Jersey tax rise to pay for long term care

King Street Every Jersey taxpayer will make a contribution towards the cost of long term care.

Related Stories

Taxpayers in Jersey will make a compulsory contribution towards the cost of long term care, after a vote by politicians.

Under the plan the maximum contribution will start at 0.5% in 2015, rising to 1% in 2016 and will be 3% by 2044.

A Social Security Department spokesman said it would go towards the high costs of residential and home care.

It means home owners will not have to sell their property or use other assets to pay for care in their old age.

'Significant costs'

Senator Francis Le Gresley, the social security minister, said with one in four people expected to need long-term care at some point it was an important development.

He said the money would help remove the worry many islanders currently face of paying for their care in later life.

Analysis

This is not the only measure being brought in. The retirement age is going up and pension schemes are changing.

This scheme is giving the whole community access to a universal benefit that assists with long term care costs as people get older.

Not all will need it, but if you pay income tax you will be contributing towards it.

Senator Le Gresley said: "We have significant costs going forward, not just for individuals but for the state. That is why this new fund and new contribution will help us cover this cost."

The minister said people earning less than the 20% standard tax rate would pay a reduced contribution. He said: "If someone has an effective rate of 10% they will only pay half of the long term contribution rate.

"The use of the fund will be available for people who are asset rich but cash poor.

"They may have value in their property but a low income. They will be able to borrow from the fund to cover care costs.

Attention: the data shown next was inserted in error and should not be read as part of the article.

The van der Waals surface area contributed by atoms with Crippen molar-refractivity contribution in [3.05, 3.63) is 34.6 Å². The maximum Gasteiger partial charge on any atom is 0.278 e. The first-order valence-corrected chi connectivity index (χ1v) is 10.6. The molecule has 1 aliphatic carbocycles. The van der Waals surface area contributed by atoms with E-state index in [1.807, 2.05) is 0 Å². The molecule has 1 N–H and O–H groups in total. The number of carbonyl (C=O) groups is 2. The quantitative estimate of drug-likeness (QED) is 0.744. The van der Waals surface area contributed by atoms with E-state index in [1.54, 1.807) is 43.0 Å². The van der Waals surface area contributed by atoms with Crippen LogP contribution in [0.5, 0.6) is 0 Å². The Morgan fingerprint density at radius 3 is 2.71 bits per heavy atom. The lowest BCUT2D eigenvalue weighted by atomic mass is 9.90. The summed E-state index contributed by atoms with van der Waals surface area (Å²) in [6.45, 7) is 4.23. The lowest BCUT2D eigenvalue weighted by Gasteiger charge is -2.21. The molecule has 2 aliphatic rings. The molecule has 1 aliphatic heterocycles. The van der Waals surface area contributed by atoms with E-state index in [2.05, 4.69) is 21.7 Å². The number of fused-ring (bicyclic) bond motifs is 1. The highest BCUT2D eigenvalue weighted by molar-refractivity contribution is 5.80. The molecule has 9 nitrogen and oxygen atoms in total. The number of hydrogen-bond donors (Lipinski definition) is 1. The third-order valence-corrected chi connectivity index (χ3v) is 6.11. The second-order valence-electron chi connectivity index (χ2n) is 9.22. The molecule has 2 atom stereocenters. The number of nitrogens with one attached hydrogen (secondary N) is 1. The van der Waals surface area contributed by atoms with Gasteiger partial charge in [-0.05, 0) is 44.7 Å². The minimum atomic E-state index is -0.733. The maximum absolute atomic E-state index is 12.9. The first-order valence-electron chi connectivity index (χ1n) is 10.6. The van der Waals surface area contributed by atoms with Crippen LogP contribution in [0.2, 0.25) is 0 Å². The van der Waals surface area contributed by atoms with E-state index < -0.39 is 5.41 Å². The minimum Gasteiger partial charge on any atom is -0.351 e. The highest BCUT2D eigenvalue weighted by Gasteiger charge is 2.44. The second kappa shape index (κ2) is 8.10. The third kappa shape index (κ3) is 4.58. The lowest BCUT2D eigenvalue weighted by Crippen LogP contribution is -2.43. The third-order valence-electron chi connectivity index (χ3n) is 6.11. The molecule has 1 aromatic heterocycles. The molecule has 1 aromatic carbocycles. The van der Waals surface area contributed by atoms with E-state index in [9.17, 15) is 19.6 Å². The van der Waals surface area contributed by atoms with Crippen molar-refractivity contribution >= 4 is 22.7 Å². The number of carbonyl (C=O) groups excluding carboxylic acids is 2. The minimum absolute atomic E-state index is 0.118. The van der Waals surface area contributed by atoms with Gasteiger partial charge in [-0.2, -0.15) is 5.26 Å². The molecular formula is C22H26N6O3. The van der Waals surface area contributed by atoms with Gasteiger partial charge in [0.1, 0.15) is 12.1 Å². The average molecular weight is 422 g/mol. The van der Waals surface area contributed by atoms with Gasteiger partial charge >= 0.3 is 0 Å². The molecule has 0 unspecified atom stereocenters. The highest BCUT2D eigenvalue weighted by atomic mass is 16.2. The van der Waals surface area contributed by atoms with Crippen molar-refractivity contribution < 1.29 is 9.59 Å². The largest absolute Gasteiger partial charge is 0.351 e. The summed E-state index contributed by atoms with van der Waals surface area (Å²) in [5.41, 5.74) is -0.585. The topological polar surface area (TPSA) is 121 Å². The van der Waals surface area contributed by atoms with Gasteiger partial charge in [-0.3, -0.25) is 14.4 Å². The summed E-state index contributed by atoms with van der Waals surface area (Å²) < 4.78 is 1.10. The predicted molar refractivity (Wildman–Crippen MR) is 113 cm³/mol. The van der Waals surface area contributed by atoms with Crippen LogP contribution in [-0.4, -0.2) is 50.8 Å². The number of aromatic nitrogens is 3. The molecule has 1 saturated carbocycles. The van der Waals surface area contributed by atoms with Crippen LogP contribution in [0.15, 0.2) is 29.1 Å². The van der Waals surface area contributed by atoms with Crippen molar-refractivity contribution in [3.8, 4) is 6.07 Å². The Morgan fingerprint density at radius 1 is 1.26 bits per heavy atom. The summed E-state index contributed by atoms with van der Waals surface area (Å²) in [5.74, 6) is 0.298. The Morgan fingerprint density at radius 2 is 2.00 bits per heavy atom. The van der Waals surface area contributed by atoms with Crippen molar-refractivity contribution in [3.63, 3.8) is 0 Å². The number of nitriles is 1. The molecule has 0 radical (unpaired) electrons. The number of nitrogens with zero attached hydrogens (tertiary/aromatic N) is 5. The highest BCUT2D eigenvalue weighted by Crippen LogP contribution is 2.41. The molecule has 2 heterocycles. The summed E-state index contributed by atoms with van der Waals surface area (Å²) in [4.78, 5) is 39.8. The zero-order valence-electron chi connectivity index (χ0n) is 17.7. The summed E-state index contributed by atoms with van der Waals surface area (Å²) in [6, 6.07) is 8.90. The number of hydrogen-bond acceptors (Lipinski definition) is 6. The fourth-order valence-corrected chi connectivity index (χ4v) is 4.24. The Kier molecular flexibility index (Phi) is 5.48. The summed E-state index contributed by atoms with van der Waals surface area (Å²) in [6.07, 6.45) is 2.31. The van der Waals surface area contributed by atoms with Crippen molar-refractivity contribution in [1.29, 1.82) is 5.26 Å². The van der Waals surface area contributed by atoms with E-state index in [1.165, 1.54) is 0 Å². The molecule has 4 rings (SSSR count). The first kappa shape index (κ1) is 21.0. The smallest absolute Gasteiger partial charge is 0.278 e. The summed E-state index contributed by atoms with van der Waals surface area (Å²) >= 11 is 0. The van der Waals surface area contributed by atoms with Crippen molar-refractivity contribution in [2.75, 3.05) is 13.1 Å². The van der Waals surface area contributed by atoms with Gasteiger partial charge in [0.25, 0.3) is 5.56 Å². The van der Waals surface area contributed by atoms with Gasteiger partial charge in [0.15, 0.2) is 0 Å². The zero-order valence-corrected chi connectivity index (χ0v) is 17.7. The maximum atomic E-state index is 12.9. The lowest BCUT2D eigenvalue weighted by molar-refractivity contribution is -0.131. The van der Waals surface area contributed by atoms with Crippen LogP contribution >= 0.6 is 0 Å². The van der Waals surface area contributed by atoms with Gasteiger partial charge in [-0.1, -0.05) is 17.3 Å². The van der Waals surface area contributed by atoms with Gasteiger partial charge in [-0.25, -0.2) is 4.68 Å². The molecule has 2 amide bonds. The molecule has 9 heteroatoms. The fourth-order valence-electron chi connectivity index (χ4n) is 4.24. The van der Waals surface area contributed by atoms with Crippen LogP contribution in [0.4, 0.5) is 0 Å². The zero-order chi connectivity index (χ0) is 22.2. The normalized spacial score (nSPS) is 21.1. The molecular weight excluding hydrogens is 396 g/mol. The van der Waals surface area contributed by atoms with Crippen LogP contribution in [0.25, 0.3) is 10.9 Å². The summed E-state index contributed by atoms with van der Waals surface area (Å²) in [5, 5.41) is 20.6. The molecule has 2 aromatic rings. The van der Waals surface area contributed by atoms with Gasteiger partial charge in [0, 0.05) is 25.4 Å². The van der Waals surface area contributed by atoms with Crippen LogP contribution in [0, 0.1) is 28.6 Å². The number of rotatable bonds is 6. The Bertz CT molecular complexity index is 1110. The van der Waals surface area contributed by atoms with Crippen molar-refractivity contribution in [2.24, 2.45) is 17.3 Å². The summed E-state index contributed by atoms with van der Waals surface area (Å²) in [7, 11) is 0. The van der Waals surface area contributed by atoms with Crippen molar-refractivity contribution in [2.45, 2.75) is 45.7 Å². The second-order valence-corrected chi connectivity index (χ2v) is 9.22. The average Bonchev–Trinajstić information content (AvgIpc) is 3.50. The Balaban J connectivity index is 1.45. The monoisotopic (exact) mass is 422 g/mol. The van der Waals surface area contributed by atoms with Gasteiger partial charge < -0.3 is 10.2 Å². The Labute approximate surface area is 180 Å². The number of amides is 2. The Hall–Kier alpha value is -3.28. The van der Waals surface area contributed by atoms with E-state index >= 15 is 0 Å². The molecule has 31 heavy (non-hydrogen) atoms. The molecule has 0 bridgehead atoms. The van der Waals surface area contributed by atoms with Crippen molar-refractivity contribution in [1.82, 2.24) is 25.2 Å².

The Social Security Department spokesman said over the next three decades the number of people who are retired will rise while the number of people working will remain the same.

The department said by 2045 it is thought it will drop from four people of working age per retired person to two.

People needing support will get help paying for long term care after they have contributed the first £50,000 towards the cost of their own care.

The payment will not cover everything as care home residents will be expected to pay £300 a week for accommodation and living costs.

For people not able to afford that amount there is means tested support or property bonds, which would be paid back after the death of the homeowner.

More on This Story

Related Stories

The BBC is not responsible for the content of external Internet sites

BBC Jersey

Weather

St Helier

Min. Night 17 °C

Features

  • Nigel Farage (left) and Douglas CarswellWho's next?

    The Tory MPs being tipped to follow Carswell to UKIP


  • A painting of the White House on fire by Tom FreemanFinders keepers

    The odd objects looted by the British from Washington in 1814


  • President Barack Obama pauses during a press conference on 28 August.'No strategy'

    Obama's gaffe on Islamic State reveals political truth


  • Chris and Regina Catrambone with their daughter Maria LuisaSOS

    The millionaires who rescue people at sea


  • Plane7 days quiz

    What unusual offence got a Frenchman thrown off a plane?


BBC © 2014 The BBC is not responsible for the content of external sites. Read more.

This page is best viewed in an up-to-date web browser with style sheets (CSS) enabled. While you will be able to view the content of this page in your current browser, you will not be able to get the full visual experience. Please consider upgrading your browser software or enabling style sheets (CSS) if you are able to do so.